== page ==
Do you have the right to socialize on multiplayer games?

[Editor's note: As virtual worlds and other online gaming communities become more mainstream in the United States, new legal issues are cropping up. Here's one analysis of a case involving a man who claims he should not have been cut off from a gaming site because he needed it to socialize.]“Erik Estavillo is suing Sony over being banned from PlayStation Network, claiming that the company violated his right to free speech and has caused him pain by removing his only form of socialization, as he suffers from agoraphobia.” — Gamer Sues Sony over First Amendment

When I first read about this lawsuit, I wondered if the plaintiff in the case filed his suit pro se — representing himself. My thought was that any attorney who represented him might be subject to professional discipline for bringing a meritless claim. A suit that blatantly lacks jurisdiction would probably fall under that category.

On second review though, I thought that there might be a colorable basis for this suit, enough jurisdiction for the lawyer to avoid censure at least. The plaintiff’s complaint doesn’t specify exactly how Sony’s Resistance: The Fall of Man (RFoM) game platform qualifies as a “public forum”, but this point will determine whether the court can even entertain the case.

Sony is likely to challenge the plaintiff’s assumption that the game is a public forum, and if it does, this case will present the interesting issue of whether virtual worlds and in-game social communities may be considered public forums within the meaning of the First Amendment.

In order to bring a suit under the First Amendment, a plaintiff generally needs to establish that there is state action since the First Amendment usually only bars direct government censorship and not the actions of, for example, the owner of private property. However, there are two well-recognized exceptions to this rule. One is the so-called “company town” exception, where a corporation acts in a way that the government would act for an entire municipality. The other is the government delegates one of its traditional functions to a private entity.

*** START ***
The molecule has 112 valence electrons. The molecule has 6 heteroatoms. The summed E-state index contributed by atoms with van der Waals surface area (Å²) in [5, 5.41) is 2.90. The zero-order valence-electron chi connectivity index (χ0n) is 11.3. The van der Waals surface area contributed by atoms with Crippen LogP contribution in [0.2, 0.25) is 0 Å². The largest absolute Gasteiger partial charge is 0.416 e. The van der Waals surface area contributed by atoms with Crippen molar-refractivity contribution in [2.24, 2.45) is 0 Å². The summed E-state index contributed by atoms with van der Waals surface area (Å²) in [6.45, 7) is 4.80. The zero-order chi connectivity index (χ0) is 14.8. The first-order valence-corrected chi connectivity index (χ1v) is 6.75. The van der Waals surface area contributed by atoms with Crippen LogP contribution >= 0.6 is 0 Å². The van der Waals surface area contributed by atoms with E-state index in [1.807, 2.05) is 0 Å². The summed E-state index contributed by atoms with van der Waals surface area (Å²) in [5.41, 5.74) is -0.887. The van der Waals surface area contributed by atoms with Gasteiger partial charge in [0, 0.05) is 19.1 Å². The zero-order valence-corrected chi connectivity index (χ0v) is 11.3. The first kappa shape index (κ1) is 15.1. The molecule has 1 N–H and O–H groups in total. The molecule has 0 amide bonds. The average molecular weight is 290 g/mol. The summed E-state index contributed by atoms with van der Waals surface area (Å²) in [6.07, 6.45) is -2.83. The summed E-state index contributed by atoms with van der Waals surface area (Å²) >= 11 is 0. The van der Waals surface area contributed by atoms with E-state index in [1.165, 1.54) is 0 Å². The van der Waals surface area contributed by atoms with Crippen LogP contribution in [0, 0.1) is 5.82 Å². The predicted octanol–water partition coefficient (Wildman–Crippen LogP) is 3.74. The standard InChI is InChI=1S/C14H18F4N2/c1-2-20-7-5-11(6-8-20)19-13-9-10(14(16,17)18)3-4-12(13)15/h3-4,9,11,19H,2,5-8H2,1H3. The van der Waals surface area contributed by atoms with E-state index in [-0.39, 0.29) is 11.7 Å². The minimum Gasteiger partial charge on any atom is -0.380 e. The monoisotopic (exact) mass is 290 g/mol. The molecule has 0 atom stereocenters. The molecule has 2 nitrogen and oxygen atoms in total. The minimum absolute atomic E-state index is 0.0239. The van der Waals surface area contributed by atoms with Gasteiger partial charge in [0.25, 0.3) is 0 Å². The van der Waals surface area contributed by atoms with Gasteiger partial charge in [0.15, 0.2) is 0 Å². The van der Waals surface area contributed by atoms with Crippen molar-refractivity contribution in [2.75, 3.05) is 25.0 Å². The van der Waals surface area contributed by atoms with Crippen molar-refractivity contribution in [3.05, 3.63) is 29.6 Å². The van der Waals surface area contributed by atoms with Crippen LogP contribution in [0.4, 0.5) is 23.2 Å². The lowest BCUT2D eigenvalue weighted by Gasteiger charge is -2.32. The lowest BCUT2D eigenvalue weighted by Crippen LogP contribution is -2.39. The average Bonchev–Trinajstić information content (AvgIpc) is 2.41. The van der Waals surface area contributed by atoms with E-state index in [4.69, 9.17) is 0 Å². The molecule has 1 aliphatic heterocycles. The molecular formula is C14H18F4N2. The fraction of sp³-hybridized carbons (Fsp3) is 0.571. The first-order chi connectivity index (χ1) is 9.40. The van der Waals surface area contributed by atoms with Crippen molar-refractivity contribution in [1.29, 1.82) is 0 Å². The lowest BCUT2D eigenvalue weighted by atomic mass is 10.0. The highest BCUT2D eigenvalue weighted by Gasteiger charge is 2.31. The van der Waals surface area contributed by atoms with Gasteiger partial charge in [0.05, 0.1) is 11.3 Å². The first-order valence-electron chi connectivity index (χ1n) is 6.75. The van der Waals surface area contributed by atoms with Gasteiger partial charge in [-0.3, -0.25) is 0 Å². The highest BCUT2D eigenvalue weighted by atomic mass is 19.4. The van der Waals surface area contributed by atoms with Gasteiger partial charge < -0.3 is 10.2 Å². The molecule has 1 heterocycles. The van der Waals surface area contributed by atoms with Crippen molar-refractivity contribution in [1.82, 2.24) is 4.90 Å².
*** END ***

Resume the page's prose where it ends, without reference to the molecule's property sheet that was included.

The MMOG As “Company Town”

Does a massively multiplayer online game environment (MMOG) carry out a public function within the meaning of the First Amendment?

Even though case was filed on federal law grounds in the Northern District of California, it is worth noting that many courts including California state courts have broadly construed the public function exception. For example, it held in Planned Parenthood v. Wilson that expressive activity can be protected in such locations as a privately owned shopping center, since a shopping center is “the suburban counterpart of the traditional town center business block”.

If Estavillo can show that MMOG communities and virtual worlds have replaced the traditional (physical) places where the public can congregate, then the community element of Sony’s game will satisfy the public function exception. However, it seems that the plaintiff will probably have a difficult time establishing that the limited features of RFoM, given the game seems to only provide some limited social functionalities to supplement the primary activity of killing aliens.

Gauging the Social Elements of RFoM

RFoM is a first-person sci-fi shooter game that allows up to 40 players to simultaneously attempt to “drive a mysterious alien-like invasion out of Britain”. The players can create clans and interact with members of their clans using a headset. They can also chat with each other in a pre-game staging area, add players as friends, send direct messages and invite others to join gameplay.

Estavillo will need to convince the court that this is a public place where the community at large congregates and communicates, rather than a game played by a subset of the community that happens to provide a means of communication. Are game-playing community members from abroad considered members of this company “town”, and if so, can they also claim First Amendment protection too?

Government Entanglement

A far less tenable argument is that there is excessive entanglement since government is delegating one of its traditional functions to Sony. Under this theory, the operation of the Internet and its related social functions is a public function that has been delegated to private organizations.

It is true that government did originally create the Internet and that private companies like Sony operate channels that allow people to navigate and communicate with others online. However, the ARPANET is not the Internet as we know it today, which has traditionally (if a period of less than a quarter-century can be considered enough time to form a tradition) been administered by private organizations.

If Sony brings a challenge to this case on the basis of whether there is state action, the plaintiff will have more of a likelihood of getting to trial by arguing the public function exception.

Broader Implications for Virtual Worlds and Online Communities

Some online communities have internal economies, designated community forums and schools, which more closely resemble government functions than the in-game social community offered by RFoM. Many will dismiss the substance of Estavillo’s claim as frivolous — that he should be compensated for psychological harm as the result of being shut out of a game. However, the way that the state action issue is addressed will pose interesting and important constitutional implications for products such as Second Life and Facebook, as well as other MMOGs with in-game communities like World of Warcraft, Everquest and EVE Online.


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